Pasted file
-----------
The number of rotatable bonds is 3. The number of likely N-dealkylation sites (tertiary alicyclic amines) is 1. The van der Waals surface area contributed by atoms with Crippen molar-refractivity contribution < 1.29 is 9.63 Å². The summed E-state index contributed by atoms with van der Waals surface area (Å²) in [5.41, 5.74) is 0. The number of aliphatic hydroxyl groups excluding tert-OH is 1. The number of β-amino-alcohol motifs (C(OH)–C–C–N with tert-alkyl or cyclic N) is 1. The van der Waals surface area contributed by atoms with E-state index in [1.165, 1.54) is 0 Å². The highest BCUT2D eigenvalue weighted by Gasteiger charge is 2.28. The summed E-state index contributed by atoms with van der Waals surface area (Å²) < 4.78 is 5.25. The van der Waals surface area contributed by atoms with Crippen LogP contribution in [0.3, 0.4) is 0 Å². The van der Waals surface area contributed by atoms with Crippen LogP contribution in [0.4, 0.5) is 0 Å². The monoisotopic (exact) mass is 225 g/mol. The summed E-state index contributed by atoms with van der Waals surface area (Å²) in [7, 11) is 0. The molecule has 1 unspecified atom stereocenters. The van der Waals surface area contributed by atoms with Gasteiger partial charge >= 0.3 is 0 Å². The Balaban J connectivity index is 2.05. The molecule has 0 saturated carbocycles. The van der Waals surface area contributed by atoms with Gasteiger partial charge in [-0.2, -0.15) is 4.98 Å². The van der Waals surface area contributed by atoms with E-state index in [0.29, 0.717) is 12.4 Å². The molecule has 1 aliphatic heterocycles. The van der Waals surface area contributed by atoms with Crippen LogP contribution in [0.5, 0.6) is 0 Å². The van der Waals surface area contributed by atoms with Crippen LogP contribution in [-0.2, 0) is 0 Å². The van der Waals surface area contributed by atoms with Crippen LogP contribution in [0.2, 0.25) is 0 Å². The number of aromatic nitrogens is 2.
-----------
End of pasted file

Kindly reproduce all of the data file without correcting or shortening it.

The number of rotatable bonds is 3. The number of likely N-dealkylation sites (tertiary alicyclic amines) is 1. The van der Waals surface area contributed by atoms with Crippen molar-refractivity contribution < 1.29 is 9.63 Å². The summed E-state index contributed by atoms with van der Waals surface area (Å²) in [5.41, 5.74) is 0. The number of aliphatic hydroxyl groups excluding tert-OH is 1. The number of β-amino-alcohol motifs (C(OH)–C–C–N with tert-alkyl or cyclic N) is 1. The van der Waals surface area contributed by atoms with E-state index in [1.165, 1.54) is 0 Å². The highest BCUT2D eigenvalue weighted by Gasteiger charge is 2.28. The summed E-state index contributed by atoms with van der Waals surface area (Å²) < 4.78 is 5.25. The van der Waals surface area contributed by atoms with Crippen LogP contribution in [0.3, 0.4) is 0 Å². The van der Waals surface area contributed by atoms with Crippen LogP contribution in [0.4, 0.5) is 0 Å². The monoisotopic (exact) mass is 225 g/mol. The summed E-state index contributed by atoms with van der Waals surface area (Å²) in [7, 11) is 0. The molecule has 1 unspecified atom stereocenters. The van der Waals surface area contributed by atoms with Gasteiger partial charge >= 0.3 is 0 Å². The Balaban J connectivity index is 2.05. The molecule has 0 saturated carbocycles. The van der Waals surface area contributed by atoms with Gasteiger partial charge in [-0.2, -0.15) is 4.98 Å². The van der Waals surface area contributed by atoms with E-state index in [0.29, 0.717) is 12.4 Å². The molecule has 1 aliphatic heterocycles. The van der Waals surface area contributed by atoms with Crippen LogP contribution in [0.5, 0.6) is 0 Å². The van der Waals surface area contributed by atoms with Crippen LogP contribution in [-0.2, 0) is 0 Å². The van der Waals surface area contributed by atoms with Crippen LogP contribution in [0.2, 0.25) is 0 Å². The number of aromatic nitrogens is 2.